In 2011, two thirds of graduating seniors had student loan debt with an average of $26,600 per student (“Student Debt,” 2012). Student borrowing has increased to the point that a majority of freshmen at all institutions now borrow to pay for their education (Nguyen, 2012). In a 2012 analysis of borrowing patterns of college graduates and dropouts in the period 2001–2009, the percentage of students who borrowed to finance college increased from 47% to 53% (Nguyen, 2012). Not surprisingly, borrowers who dropped out were more than four times more likely to default on their loans (Nguyen, 2012).

Students who do not complete their degrees are more likely to be unemployed. Unfortunately the relationship between education level and likelihood of being unemployed mirrors the one between education and income. Individuals with baccalaureates were almost 92% less likely to be unemployed than those with only a high school degree.

The U.S. higher education system is experiencing a crisis of degree non-completion, and the negative effects of this crisis extent far beyond the institutions themselves. In their search for effective approaches for addressing this issue, many college and universities are turning to mentoring, particularly peer mentoring, as a vehicle for promoting student success improving degree completion rates.

Next: What is Mentoring?  What is Peer Mentoring?  What are the Positive Effects of Peer Mentoring on College Student Success?


Cook, B. J., & Kim, Y. (2009). From soldier to student: Easing the transition of servicemembers on campus . Retrieved from ERIC database. (ED505982)

Fusch, D. (2011, April 14). Helping veteran students succeed. Academic Impression: Higher Education Impact . Retrieved from

Lewing, T. (2- 4, 2012), “Taking More Seats on Campus, Foreigners Also Pay the Freight,” New York Times,

Moreno, T. (2014). States without an income tax. About Money . Retrieved from

Mortenson, Thomas G. 2012. PostSecondary Education Opportunity, April, 20102, no. 238 p.1- 2

Shane, L. (2013, January 7). How many student veterans graduate? No one knows.
Stars and Stripes.
Retrieved from

What is the purpose of 21st Century College Education?

As part of an Aspen Institute-sponsored panel discussion of the Purpose of Higher education in the 21st Century, one panelist, Dr. Claude Steele, identified three general purposes for higher education: serving as a vehicle for personal development, serving as part of a system of innovation, and producing educated citizens. Steele’s statement captures a perspective on the purpose of higher education typically referred to as acquiring a liberal education, the idea that college is a vehicle for intellectual development, developing a flexible mind, and, regardless of the field of study, helping students acquire knowledge and intellectual skills that can be applied in a variety of different contexts. Dan Berrett, in a more recent Chronicle of Higher Education article, “The Day the Purpose of Higher Education Changed,” presents a competing, more utilitarian perspective about the purpose of higher ed. He discussed the historical moment in February 1967 where then California governor Ronald Regan argued that the real purpose of higher education should be instrumental , to help young people gain skills to secure jobs and their individual goals. These two perspectives exist in a kind of ying-yang relationship; as the influence of one perspective increases, the other decreases and vice versa. Over the last 40 years, it seems as if the instrumental / utilitarian perspective has been gaining ground.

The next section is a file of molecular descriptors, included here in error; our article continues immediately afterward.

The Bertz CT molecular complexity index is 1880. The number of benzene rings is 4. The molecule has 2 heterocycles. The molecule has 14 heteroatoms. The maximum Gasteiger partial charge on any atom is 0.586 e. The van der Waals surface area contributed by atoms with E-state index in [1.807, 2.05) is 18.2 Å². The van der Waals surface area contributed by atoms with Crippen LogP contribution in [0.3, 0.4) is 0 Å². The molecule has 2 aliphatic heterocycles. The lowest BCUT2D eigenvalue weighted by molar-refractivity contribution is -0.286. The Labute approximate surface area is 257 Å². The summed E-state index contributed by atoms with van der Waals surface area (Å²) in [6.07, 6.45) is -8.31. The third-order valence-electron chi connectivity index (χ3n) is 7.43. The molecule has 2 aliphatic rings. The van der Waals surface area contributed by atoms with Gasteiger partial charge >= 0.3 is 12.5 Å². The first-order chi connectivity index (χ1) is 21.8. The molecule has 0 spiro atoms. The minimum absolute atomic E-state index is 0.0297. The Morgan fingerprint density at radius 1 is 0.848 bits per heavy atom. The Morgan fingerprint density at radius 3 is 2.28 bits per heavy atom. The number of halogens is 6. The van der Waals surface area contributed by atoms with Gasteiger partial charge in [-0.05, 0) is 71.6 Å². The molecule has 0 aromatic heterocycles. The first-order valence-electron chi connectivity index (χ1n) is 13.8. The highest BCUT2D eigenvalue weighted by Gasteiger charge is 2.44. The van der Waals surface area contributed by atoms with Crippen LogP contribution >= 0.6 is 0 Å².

For several years I’ve taught a class, The Sociology of Higher Education, at Portland State University, in Portland Oregon. This year, after my students viewed the Aspen Institute video discussion and read Berrett’s Chronicle article, I asked them to write essays on why they were attending college and trying to earn college degrees. Not surprising their essays reflected elements of both perspectives. While many talked about the importance of gaining a diverse perspective (after all they are Sociology majors) all of them also noted that they were attending college to earn degrees in order to get jobs that would be fulfilling and economically rewarding.

Again that is not surprising. Portland State is Oregon’s only urban university and the majority of PSU undergraduates transferred from primarily 2-year community colleges. The undergraduate student population is close to 50% first generation students, i.e. students for whom neither parent completed a 4 year degree at a U.S. college and university. PSU’s percentage of first-generation students is much closer to those of community colleges than the percentages of elite private schools. We also have a significant number of older, returning students including international students and student veterans. Higher education, whether starting at two- or four-year college, is seen as a vehicle for economic advancement. So it is not surprising that my students agreed that an important purpose of higher education for them was to further their occupational careers.